Whilst we await an adequacy ruling for the UK (which it is hoped will include Gibraltar), or a ‘deal’ scenario where the UK negotiates this, we are left with the other appropriate safeguards, and the exempt transfer scenarios. We do not propose to deal with all of these in this article, but feel it is important to highlight Binding Corporate Rules (BCRs), and the approved EU standard contractual clauses (SCCs).
Given the complexity and timescales involved with BCRs, which require formal approval by a supervisory authority, SCCs are the more commonly adopted mechanism to ensure efficient transfers. But the SCCs are not one-size-fits-all and nor do they arrive with all the blanks filled in. The SCCs require fact-specific business decisions as well as considering the practicalities of how international transfers will operate.
The next article in this series will cover BCRs and SCCs in more detail, as well as the other gateways that allow third country transfers.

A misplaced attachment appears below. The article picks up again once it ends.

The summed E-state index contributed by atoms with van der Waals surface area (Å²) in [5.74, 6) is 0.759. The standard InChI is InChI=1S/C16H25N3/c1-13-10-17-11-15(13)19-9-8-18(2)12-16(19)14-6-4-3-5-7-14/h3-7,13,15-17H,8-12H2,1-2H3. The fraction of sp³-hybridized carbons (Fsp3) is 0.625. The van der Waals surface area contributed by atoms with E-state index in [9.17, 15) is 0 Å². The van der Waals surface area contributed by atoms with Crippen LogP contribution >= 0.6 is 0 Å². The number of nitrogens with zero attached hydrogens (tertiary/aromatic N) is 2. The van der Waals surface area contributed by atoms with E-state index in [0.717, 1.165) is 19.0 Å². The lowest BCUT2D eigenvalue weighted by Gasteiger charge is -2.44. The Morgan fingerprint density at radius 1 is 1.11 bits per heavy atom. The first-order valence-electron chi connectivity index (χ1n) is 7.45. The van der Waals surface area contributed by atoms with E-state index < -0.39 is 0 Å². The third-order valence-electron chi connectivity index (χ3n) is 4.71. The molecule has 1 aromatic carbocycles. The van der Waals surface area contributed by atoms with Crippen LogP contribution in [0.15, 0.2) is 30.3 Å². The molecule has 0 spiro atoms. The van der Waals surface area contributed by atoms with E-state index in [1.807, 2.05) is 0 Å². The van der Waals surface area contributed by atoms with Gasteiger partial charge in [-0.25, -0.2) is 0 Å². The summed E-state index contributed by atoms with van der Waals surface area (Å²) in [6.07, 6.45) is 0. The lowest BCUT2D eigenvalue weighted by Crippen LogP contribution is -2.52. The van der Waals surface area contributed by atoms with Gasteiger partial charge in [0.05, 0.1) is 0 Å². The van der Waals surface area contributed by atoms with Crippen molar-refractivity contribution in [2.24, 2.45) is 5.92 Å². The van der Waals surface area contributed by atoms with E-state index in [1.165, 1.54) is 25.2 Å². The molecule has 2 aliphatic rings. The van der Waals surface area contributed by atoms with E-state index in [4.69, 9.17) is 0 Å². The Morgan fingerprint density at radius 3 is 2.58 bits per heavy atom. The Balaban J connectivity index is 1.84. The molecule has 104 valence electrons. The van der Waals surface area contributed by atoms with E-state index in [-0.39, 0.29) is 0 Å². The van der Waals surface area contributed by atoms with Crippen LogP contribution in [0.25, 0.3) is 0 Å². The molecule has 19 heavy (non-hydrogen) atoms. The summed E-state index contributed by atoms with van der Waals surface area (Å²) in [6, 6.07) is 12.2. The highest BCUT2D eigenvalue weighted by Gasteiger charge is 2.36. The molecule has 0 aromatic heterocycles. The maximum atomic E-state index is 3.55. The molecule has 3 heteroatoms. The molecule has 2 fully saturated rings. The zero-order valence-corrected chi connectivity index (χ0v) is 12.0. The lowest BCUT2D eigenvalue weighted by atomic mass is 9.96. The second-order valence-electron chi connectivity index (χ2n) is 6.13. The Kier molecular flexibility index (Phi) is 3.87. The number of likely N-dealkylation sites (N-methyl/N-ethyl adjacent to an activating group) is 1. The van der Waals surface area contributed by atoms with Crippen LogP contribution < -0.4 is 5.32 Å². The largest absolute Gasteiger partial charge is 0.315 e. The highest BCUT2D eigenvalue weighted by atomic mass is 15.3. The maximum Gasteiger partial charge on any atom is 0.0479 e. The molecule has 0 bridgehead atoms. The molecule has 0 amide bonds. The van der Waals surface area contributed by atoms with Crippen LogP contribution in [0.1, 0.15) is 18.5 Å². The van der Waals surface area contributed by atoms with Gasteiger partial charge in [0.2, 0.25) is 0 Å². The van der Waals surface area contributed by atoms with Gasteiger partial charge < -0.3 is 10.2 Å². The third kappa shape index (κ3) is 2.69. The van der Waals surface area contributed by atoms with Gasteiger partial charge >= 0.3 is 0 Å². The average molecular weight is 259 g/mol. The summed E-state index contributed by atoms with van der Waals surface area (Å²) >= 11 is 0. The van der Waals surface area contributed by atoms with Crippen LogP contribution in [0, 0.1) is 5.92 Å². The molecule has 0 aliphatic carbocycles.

SCCs aside, your organisation or business needs to have a plan to implement appropriate safeguards. A two-phased approach is suggested below which focuses on preliminary steps to take, before shifting focus to how the organisation exports and imports personal data to/from Gibraltar.
Phase 1 – Implementing your compliance plan
(1) Think about what GDPR safeguards your organisation can put in place to ensure continuance of data flows, following departure from the EU.
(2). Review existing contracts that are in place and/or amend as appropriate in line with any data sharing initiatives (e.g. data processing and/or sharing agreements.
(3). Review your privacy notices and other privacy information (data subjects have a right to know where their data is being transferred) and identify details that will need updating once we leave the EU.
(4). Review your internal documentation and appropriate policy documents, including data protection impact assessments for transfer between Gibraltar and the EEA and Risk Registers (if these are in place) to identify any details which will need to be updated when Gibraltar leaves the EU.
(4). Review lawful basis on which processing activities are being done and start to map internal and external data flows within your organisation if you have not already done so.